Plantar fasciitis is an inflammation of a thick, fibrous ligament in the arch of the foot called the plantar fascia. The plantar fascia attaches into the heel bone and fans out toward the ball of the foot, attaching into the base of the toes. If this ligament is stretched excessively it will become inflamed and begin to cause pain. In severe instances the ligament can rupture resulting in immediate severe pain. If the ligament ruptures the pain is so great that the patient can not place weight on the foot. Should this happen, the foot should be elevated and an ice pack applied. An appointment with your foot doctor should be made at your earliest convenience. Sports such as tennis, racket ball, and aerobics can cause extreme tension on the plantar fascia resulting in small tears or rupture of the ligament. However, other less stressful activities can result in tears or rupture of the plantar fascia under the right set of circumstances. (For a more through discussion of the cause of plantar fasciitis see heel pain) One consequence of small tears in the plantar fascia is the formation of firm nodules within the plantar fascia, called fibromas.
Taking a through history of the course of the condition and physical exam makes the diagnosis of plantar fasciitis.
Treatment of plantar fasciitis is similar to that for heel pain. Cortisone injections, used in the treatment of heel pain, are not commonly used for the treatment of plantar fasciitis. The main emphasis of treatment is to reduce the forces that are causing the plantar fascia to stretch excessively. This includes calf muscle stretching, over the counter arch supports, andorthotics. Oral anti-inflammatory medications may be useful in controlling the pain.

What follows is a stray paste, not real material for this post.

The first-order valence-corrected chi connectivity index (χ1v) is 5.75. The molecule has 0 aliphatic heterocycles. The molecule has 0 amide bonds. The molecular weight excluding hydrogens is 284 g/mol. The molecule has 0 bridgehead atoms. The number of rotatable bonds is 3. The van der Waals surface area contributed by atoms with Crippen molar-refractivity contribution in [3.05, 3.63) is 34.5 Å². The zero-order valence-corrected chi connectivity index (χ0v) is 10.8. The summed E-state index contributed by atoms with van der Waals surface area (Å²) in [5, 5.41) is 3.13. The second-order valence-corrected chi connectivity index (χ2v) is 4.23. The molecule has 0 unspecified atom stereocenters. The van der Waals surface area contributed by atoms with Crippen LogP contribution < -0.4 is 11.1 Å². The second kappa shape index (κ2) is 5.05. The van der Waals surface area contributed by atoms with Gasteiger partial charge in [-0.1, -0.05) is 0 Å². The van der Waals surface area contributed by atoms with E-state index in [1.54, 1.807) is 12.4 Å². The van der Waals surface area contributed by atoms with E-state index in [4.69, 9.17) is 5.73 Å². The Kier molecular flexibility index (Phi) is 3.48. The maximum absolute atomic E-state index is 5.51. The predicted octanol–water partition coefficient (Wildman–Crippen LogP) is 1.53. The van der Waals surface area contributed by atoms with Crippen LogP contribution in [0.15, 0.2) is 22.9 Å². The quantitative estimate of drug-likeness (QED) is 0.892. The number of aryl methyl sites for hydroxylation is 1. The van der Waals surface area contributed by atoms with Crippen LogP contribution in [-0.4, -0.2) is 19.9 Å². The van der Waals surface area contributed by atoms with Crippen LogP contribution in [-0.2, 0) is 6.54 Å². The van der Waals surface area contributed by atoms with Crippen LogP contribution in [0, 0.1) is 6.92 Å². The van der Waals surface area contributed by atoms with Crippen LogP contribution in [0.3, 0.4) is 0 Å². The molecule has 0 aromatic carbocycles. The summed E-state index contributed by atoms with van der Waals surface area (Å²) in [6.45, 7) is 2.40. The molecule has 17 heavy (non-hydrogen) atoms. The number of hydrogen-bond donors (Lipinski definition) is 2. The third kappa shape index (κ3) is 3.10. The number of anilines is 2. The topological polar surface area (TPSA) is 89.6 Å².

A prescription foot orthosis is an in-shoe brace which is designed to correct for abnormal foot and lower extremity function (the lower extremity includes the foot, ankle, leg, knee, thigh and hip). In correcting abnormal foot and lower extremity function, the prescription foot orthosis reduces the strain on injured structures in the foot and lower extremity, allowing them to heal and become non-painful. In addition, prescription foot orthoses help prevent future problems from occurring in the foot and lower extremity by reducing abnormal or pathological forces acting on the foot and lower extremity. A prescription foot orthosis is more commonly known by the public as a "foot orthotic".
Podiatrists prescribe two main types of prescription foot orthoses for their patients, accommodative orthoses and functional foot orthoses. Both types of prescription foot orthoses are used to correct the foot plant of the patient so that the pain in their foot or lower extremity will improve so that normal activities can be resumed without pain. However, accommodative and functional foot orthoses are generally made using different materials and may not look or feel the same. Both types of prescription foot orthoses are nearly always prescribed as a pair to allow more normal function of both feet [similar to having both the left and right wheels of a car realigned in a front end alignment].